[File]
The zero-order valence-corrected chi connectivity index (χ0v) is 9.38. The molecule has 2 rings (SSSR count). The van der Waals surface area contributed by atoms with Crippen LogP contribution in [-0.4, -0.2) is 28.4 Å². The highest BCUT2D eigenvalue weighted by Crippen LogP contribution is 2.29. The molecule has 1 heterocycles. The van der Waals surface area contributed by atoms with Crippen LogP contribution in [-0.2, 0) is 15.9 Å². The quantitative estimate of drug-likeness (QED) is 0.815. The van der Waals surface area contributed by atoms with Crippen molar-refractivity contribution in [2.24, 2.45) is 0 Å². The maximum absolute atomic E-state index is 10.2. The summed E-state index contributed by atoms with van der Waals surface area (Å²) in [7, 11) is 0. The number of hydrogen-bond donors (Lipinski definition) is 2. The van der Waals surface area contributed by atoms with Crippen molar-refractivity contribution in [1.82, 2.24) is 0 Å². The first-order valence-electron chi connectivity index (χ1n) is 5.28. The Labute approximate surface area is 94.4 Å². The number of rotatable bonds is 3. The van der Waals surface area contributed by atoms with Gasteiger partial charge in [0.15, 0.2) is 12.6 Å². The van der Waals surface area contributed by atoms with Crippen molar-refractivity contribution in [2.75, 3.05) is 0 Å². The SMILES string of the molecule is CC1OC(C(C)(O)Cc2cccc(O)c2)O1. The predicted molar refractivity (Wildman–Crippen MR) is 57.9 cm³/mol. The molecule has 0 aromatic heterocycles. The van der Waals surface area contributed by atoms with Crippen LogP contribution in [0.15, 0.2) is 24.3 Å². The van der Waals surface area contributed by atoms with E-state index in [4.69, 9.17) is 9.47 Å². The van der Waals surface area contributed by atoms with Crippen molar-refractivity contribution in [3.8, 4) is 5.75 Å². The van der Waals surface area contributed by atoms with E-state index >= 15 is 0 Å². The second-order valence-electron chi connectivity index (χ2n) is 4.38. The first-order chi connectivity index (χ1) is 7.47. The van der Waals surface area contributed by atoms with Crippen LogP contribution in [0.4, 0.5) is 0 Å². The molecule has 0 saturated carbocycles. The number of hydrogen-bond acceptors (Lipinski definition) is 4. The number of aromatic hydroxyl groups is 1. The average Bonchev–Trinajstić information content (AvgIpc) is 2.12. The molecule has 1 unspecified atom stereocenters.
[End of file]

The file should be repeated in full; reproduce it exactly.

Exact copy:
The zero-order valence-corrected chi connectivity index (χ0v) is 9.38. The molecule has 2 rings (SSSR count). The van der Waals surface area contributed by atoms with Crippen LogP contribution in [-0.4, -0.2) is 28.4 Å². The highest BCUT2D eigenvalue weighted by Crippen LogP contribution is 2.29. The molecule has 1 heterocycles. The van der Waals surface area contributed by atoms with Crippen LogP contribution in [-0.2, 0) is 15.9 Å². The quantitative estimate of drug-likeness (QED) is 0.815. The van der Waals surface area contributed by atoms with Crippen molar-refractivity contribution in [2.24, 2.45) is 0 Å². The maximum absolute atomic E-state index is 10.2. The summed E-state index contributed by atoms with van der Waals surface area (Å²) in [7, 11) is 0. The number of hydrogen-bond donors (Lipinski definition) is 2. The van der Waals surface area contributed by atoms with Crippen molar-refractivity contribution in [1.82, 2.24) is 0 Å². The first-order valence-electron chi connectivity index (χ1n) is 5.28. The Labute approximate surface area is 94.4 Å². The number of rotatable bonds is 3. The van der Waals surface area contributed by atoms with Gasteiger partial charge in [0.15, 0.2) is 12.6 Å². The van der Waals surface area contributed by atoms with Crippen molar-refractivity contribution in [2.75, 3.05) is 0 Å². The SMILES string of the molecule is CC1OC(C(C)(O)Cc2cccc(O)c2)O1. The predicted molar refractivity (Wildman–Crippen MR) is 57.9 cm³/mol. The molecule has 0 aromatic heterocycles. The van der Waals surface area contributed by atoms with Crippen LogP contribution in [0.15, 0.2) is 24.3 Å². The van der Waals surface area contributed by atoms with E-state index in [4.69, 9.17) is 9.47 Å². The van der Waals surface area contributed by atoms with Crippen molar-refractivity contribution in [3.8, 4) is 5.75 Å². The van der Waals surface area contributed by atoms with E-state index >= 15 is 0 Å². The second-order valence-electron chi connectivity index (χ2n) is 4.38. The first-order chi connectivity index (χ1) is 7.47. The van der Waals surface area contributed by atoms with Crippen LogP contribution in [0.4, 0.5) is 0 Å². The molecule has 0 saturated carbocycles. The number of hydrogen-bond acceptors (Lipinski definition) is 4. The number of aromatic hydroxyl groups is 1. The average Bonchev–Trinajstić information content (AvgIpc) is 2.12. The molecule has 1 unspecified atom stereocenters.